- Example: Coffee

In the population of Americans who drink coffee, the average daily consumption is 3 cups per day. A university wants to know if their students tend to drink more coffee than the national average. They ask a random sample of 50 students how many cups of coffee they drink each day and found \(\overline{x}=3.8\) and \(s=1.5\). Do they have convincing evidence that their students drink more than the national average?

1. Check assumption and write hypotheses

Amount of coffee consumed is a quantitative variable. We are given that random sampling methods were employed. Because \(n \ge 30\), we can approximate the sampling distribution using a t distribution. 

This is a right-tailed test because we want to know if the mean in the sample is greater than the national average.

\(H_{0}:\mu= 3\)

2. Calculate the test statistic

Test Statistic: One Group Mean


\(\overline{x}\) = sample mean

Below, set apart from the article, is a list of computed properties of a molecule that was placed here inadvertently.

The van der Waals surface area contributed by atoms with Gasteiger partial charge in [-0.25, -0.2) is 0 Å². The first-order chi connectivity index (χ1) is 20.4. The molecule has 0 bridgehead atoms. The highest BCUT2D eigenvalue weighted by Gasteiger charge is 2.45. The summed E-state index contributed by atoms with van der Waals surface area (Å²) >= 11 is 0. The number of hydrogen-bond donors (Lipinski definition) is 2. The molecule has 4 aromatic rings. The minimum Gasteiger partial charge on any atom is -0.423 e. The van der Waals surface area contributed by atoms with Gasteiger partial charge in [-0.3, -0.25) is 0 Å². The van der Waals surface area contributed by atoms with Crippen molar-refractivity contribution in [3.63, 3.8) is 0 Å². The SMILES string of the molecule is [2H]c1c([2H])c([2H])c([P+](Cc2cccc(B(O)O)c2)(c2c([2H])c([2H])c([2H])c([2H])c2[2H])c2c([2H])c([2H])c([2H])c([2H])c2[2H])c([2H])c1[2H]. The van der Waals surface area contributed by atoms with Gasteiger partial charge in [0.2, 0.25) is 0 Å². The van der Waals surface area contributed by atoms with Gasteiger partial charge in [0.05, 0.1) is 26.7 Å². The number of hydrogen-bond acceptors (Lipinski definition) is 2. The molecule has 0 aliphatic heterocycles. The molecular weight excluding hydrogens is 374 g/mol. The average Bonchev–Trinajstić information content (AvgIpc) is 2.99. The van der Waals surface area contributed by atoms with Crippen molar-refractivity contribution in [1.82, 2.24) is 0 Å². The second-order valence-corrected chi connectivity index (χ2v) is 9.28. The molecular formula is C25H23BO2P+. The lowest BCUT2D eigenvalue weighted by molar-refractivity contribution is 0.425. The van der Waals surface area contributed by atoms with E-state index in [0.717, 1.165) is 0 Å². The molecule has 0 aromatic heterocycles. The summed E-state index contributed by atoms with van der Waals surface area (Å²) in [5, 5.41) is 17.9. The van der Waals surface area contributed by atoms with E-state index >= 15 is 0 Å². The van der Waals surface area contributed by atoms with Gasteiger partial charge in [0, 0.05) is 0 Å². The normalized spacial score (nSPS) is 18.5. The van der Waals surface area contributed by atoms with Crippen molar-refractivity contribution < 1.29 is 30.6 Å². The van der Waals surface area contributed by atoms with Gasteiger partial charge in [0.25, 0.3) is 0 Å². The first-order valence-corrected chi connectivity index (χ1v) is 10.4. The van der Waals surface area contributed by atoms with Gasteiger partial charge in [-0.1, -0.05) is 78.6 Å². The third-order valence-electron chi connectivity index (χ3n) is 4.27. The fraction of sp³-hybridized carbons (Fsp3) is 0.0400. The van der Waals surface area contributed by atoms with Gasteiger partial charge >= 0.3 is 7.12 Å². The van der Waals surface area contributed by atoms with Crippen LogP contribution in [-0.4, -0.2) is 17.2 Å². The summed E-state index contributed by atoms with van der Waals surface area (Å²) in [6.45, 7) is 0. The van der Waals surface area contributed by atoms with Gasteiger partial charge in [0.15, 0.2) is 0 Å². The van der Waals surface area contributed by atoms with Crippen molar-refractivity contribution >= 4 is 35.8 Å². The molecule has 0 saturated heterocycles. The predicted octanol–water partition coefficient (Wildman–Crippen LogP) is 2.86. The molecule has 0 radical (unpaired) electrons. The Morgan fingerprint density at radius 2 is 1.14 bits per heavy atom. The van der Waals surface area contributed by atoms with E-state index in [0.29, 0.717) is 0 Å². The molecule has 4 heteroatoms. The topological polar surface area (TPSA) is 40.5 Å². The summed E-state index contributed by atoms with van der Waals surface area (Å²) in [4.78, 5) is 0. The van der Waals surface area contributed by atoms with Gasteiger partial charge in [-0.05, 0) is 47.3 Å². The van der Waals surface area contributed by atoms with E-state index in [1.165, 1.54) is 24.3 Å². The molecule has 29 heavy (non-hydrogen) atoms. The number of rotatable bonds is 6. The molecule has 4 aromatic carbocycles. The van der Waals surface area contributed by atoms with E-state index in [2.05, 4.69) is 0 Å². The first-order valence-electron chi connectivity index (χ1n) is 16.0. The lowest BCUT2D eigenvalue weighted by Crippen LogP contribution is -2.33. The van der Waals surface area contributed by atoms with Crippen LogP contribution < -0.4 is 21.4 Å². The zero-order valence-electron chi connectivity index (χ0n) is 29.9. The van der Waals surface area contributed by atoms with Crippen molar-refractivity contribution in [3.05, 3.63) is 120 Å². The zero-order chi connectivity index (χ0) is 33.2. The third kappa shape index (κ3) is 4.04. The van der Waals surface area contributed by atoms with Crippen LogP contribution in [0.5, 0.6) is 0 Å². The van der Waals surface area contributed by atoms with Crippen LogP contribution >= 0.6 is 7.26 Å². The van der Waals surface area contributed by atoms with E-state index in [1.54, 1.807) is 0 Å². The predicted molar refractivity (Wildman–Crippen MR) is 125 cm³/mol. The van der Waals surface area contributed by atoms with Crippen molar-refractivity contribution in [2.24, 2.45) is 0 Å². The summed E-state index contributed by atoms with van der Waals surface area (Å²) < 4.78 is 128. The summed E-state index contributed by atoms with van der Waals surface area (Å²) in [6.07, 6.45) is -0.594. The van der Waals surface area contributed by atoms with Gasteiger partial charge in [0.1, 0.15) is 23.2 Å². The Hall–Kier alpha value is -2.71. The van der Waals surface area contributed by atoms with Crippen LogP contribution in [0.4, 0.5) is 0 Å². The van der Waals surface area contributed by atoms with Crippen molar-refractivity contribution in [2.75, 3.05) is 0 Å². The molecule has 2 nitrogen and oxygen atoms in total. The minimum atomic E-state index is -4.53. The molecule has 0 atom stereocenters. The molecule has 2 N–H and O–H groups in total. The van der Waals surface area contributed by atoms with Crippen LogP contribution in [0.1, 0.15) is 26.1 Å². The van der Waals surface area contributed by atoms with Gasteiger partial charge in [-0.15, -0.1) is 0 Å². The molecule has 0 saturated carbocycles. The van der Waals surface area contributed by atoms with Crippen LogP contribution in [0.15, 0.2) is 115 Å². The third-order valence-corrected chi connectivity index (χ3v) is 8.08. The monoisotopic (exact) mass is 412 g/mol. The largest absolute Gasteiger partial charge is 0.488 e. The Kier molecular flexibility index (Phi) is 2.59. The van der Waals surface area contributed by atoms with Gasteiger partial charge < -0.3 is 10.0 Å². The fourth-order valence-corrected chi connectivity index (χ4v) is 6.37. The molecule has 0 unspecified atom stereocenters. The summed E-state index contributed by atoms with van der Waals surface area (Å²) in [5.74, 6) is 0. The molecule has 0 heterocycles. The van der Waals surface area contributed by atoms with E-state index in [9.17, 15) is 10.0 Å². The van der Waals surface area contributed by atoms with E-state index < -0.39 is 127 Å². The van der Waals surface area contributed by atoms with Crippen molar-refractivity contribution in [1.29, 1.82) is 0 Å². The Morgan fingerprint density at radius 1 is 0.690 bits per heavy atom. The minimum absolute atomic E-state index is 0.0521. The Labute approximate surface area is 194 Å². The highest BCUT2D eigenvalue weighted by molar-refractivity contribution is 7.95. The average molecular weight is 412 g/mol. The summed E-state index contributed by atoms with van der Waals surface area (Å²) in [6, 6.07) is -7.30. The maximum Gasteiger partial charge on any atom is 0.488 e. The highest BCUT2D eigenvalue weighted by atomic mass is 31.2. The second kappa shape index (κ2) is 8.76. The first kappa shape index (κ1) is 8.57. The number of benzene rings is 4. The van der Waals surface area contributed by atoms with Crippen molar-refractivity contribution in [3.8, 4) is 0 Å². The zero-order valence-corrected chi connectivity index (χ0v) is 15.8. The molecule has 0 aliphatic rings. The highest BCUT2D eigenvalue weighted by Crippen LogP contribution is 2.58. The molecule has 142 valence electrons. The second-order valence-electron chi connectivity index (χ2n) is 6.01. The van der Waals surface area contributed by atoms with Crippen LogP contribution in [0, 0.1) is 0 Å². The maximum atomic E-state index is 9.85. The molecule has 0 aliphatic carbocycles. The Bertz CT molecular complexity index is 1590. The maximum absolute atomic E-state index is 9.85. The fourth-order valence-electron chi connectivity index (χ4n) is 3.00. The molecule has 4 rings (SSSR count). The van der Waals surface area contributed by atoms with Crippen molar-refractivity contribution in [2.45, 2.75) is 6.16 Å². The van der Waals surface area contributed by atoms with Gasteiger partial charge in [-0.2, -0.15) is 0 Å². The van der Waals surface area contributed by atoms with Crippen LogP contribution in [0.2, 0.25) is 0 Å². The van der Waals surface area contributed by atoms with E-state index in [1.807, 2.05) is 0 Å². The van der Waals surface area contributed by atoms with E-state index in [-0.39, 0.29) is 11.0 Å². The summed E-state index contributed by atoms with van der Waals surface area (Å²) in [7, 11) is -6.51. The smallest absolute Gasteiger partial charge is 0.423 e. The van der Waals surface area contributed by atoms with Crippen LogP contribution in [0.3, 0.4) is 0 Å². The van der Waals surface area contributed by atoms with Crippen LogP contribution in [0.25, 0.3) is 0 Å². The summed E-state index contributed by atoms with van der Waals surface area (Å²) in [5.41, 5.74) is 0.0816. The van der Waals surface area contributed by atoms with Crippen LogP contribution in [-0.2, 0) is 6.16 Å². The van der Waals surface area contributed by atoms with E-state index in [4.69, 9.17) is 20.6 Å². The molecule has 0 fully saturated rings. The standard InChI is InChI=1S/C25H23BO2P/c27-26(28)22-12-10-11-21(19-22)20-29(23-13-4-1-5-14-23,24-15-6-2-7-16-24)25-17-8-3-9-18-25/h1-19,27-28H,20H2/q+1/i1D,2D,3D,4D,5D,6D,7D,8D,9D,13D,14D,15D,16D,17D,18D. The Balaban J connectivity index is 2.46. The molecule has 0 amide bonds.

\(\mu_{0}\) = hypothesized population mean
\(s\) = sample standard deviation
\(n\) = sample size


Our \(t\) test statistic is 3.771

3. Determine the p-value


Distribution Plot of Density vs X - T, DF=49

Using Minitab, we can find that \(P(t > 3.771) =0.0002191\)

p-value = 0.0002191

If \(\mu=3\), then the probability of taking a random sample of \(n=50\) and finding \(\overline{x} \geq 3\) is 0.0002191

4. Make a decision

\(p\leq.05\), therefore we reject the null hypothesis.

5. State a "real world" conclusion

There is convincing evidence to state the mean number of coffees consumed in the population of all students at this university is greater than 3.